Research

Winter 2021

Pace University, Dyson College of Arts and Sciences Assistant Professor, Melvin Williams

Research: LaVar Ball and Building a Media Agenda

In an award-winning research paper, Dyson Assistant Professor Melvin Williams examines how LaVar Ball was successfully able to build a media agenda while simultaneously countering stereotypes faced by Black athletes and fathers.
Doctors sitting at a laptop

Wearable Tech for Saving Lives

Seidenberg Professor Zhan Zhang, PhD, was recently awarded a $175,000 grant from the National Science Foundation to continue research pertaining to wearable technologies for health care workers.

Spring 2020

Faculty Success - Spring 2020

The Meat(Less) of the Matter Will going vegan help fight climate change? Well, it depends on who you ask. Americans eat four times more meat than the global average, and the UN predicts that worldwide consumption of animal-based food will rise 80 percent in the next few decades. This rise in global meat-eating threatens to increase deforestation in the Amazon and other parts of the world, with the expansion of land needed for pasture, corn, and soybeans. Scientists on both sides of the debate...

The Value of a College Degree

The value of an undergraduate degree has emerged as a hot-button issue over the course of the 21st century. While research indicating that an increase in earning potential and career advancement opportunities for college graduates is clear, a changing economy and increased costs has put higher education under a sharper microscope. To put it bluntly: is college worth it? Lubin Professor Larry Chiagouris, PhD, is seeking answers from those with the freshest, and arguably, most relevant...
sea turtle swimming in the ocean

Saving Sea Turtles

Pace professors wear quite the array of hats in myriad fields and locales. Thanks to the work of Biology Chairperson Andrew Wier, PhD, we can now add “sea turtle rescuer” to our collective faculty resume. Wier has been working with former graduate student Maxine Montello ’14 to assist in the rescue and rehabilitation of cold-stunned sea turtles. Montello, currently the rescue program director at the New York Marine Rescue Center (NYMRC) in Riverhead, New York, remained in touch with Wier after...

Must Love Dogs

By Lance Pauker On a misty Saturday morning in February, College of Health Professions (CHP) Professor of Nursing Joanne Singleton, PhD;  Pace’s service dog, Professor Spirit; and 25 CHP undergraduate students boarded a bus departing from Pace’s Pleasantville Campus. With coffees in hand, many students noted that while this 8:00 a.m. call-time was a departure from their traditional weekend sleep schedules, today was an exciting, special exception. The group was gearing up for a field visit to Educated Canines... The field trip to ECAD would be about a lot more than just playing with cute animals—although it would be a little bit of that, of course. As the bus trudged down a foggy I-84E, Singleton began to discuss why an individual with a disability or a degenerative condition might benefit from a service dog—and from the perspective of a health care practitioner, the importance of adequately understanding the needs of individuals with service animals.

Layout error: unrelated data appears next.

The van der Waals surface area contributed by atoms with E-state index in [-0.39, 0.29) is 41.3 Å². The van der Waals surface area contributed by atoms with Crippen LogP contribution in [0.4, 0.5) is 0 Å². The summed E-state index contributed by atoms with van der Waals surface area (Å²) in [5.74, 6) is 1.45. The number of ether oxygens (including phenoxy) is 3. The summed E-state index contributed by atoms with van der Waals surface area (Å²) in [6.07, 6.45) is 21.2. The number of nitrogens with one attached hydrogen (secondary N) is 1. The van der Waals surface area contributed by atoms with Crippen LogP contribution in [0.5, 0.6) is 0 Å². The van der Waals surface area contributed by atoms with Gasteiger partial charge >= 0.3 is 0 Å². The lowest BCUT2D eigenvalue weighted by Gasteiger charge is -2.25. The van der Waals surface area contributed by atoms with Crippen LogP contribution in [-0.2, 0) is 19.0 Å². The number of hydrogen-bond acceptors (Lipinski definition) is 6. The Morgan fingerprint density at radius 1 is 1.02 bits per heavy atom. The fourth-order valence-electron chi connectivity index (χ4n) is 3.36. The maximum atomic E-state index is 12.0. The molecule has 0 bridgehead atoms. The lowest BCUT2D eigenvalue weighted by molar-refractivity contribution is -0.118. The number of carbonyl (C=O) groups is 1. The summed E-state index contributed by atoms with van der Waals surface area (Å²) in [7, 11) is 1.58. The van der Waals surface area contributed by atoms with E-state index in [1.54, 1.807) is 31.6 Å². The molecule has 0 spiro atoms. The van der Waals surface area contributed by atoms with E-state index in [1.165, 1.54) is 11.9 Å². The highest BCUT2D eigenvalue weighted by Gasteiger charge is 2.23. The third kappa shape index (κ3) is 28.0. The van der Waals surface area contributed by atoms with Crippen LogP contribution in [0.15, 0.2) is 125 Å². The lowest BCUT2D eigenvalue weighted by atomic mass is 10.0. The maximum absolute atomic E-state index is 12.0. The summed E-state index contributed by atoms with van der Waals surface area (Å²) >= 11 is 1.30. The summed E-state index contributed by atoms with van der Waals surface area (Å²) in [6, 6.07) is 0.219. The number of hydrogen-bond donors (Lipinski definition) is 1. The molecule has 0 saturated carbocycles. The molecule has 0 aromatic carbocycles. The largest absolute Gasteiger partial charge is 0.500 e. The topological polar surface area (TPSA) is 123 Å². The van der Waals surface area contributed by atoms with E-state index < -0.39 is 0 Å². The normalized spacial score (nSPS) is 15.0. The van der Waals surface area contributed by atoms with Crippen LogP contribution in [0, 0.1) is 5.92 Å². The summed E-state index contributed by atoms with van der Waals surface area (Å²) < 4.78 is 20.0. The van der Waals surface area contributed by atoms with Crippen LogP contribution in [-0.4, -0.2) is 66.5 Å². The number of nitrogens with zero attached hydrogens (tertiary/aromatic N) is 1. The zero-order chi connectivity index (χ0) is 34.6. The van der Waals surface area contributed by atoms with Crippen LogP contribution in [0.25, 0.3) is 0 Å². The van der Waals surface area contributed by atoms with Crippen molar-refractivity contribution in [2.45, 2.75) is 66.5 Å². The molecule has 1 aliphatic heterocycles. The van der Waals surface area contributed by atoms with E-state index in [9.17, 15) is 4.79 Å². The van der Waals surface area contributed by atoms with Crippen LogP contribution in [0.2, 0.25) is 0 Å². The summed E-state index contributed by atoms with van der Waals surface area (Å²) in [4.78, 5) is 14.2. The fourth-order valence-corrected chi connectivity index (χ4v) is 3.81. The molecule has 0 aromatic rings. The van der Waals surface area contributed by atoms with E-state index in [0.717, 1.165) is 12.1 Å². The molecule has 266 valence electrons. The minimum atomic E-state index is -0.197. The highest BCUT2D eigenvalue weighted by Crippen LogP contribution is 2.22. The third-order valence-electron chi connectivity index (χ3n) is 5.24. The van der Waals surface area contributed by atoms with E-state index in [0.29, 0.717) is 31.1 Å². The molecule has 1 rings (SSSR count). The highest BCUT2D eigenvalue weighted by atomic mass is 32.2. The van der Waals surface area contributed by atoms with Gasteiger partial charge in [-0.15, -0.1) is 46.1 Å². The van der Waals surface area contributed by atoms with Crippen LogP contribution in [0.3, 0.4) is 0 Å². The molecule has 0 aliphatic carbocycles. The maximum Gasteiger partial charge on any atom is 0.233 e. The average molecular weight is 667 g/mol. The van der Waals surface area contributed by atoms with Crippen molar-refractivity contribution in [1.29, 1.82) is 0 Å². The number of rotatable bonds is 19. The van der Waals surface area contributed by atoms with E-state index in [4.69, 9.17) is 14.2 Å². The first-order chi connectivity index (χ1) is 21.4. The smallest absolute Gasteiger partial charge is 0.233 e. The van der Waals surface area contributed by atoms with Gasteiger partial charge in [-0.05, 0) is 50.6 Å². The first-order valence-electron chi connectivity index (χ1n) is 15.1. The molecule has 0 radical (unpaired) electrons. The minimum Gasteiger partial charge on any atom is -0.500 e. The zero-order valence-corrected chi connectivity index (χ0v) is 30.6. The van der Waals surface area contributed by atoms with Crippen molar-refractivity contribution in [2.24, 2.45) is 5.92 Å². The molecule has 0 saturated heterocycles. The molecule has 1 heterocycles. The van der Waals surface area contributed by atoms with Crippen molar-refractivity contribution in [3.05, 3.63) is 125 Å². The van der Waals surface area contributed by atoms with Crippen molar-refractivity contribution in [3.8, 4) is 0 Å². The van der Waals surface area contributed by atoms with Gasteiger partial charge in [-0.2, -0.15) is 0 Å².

Women in STEM: They're Setting the Pace

By Jillian Gorry ’11, ’21 These Pace women in STEM are rockin’ it in the labs, in the field, and in the industry. They’re collaborating across disciplines and pushing the limits on cutting-edge research—not to mention, they’re helping young women follow in their footsteps. Quick! Picture a scientist in a lab. Now, picture a web developer. Next, picture a researcher.  Pop quiz: were the people you pictured men? If you said yes, you wouldn’t be alone. And don’t worry, we won’t hold it against you. We promise. These stereotypes, while pervasive, are far from the reality—especially at Pace. STEM (read: science, technology, engineering, and mathematics) fields are social fields. Across industries, STEM fields comprise a deeply...

Fall 2019

Pauline Mosley ’92, DPS ’02

Mentoring Matters

When Pauline Mosley ’92, DPS ’02, arrived at her office during the first week of classes, a familiar face was waiting for her: a student who had attended the NSA- and NSF-funded Camp Cryptobot she runs at Pace for high school students. The camp, which was recently featured in The New Yorker, inspired the student to apply to Pace. He wrote to Mosley after he was accepted to let her know that he had recently lost both his girlfriend and sister in separate tragic accidents and that, while he didn’...
Maria Luskay with Pace Students in Hawaii filming Hawaii: Living on the Edge in Paradise?

Faculty Success - Fall 2019

Reel-World Experiences For the last 15 years, Dyson Professor and alumna Maria Luskay, EdD, ’85 has led the life-changing Producing the Documentary course, in which students research, travel, film, edit, and produce a documentary on environmentally and culturally relevant topics—from the resiliency of Puerto Rico following Hurricane Maria to the aftermath of the Kīlauea, Hawaii, volcano eruption. For her vision, commitment, and leadership, Luskay was honored by ArtsWestchester with the Sophia...
Illustration of a pixelated body being pulled apart by a force

Good Trauma?

When a person goes through an acutely stressful or tragic experience, we generally assume it will have negative consequences. Yet, as Dyson Associate Professor ANTHONY MANCINI, PhD, has uncovered, the aftermath of that high-stress situation can often prove to be a different story. In fact, it can even strengthen and positively reinforce social bonds. “Along with my collaborators, I did a study on the Virginia Tech shootings, in which students happened to have their depression and anxiety...

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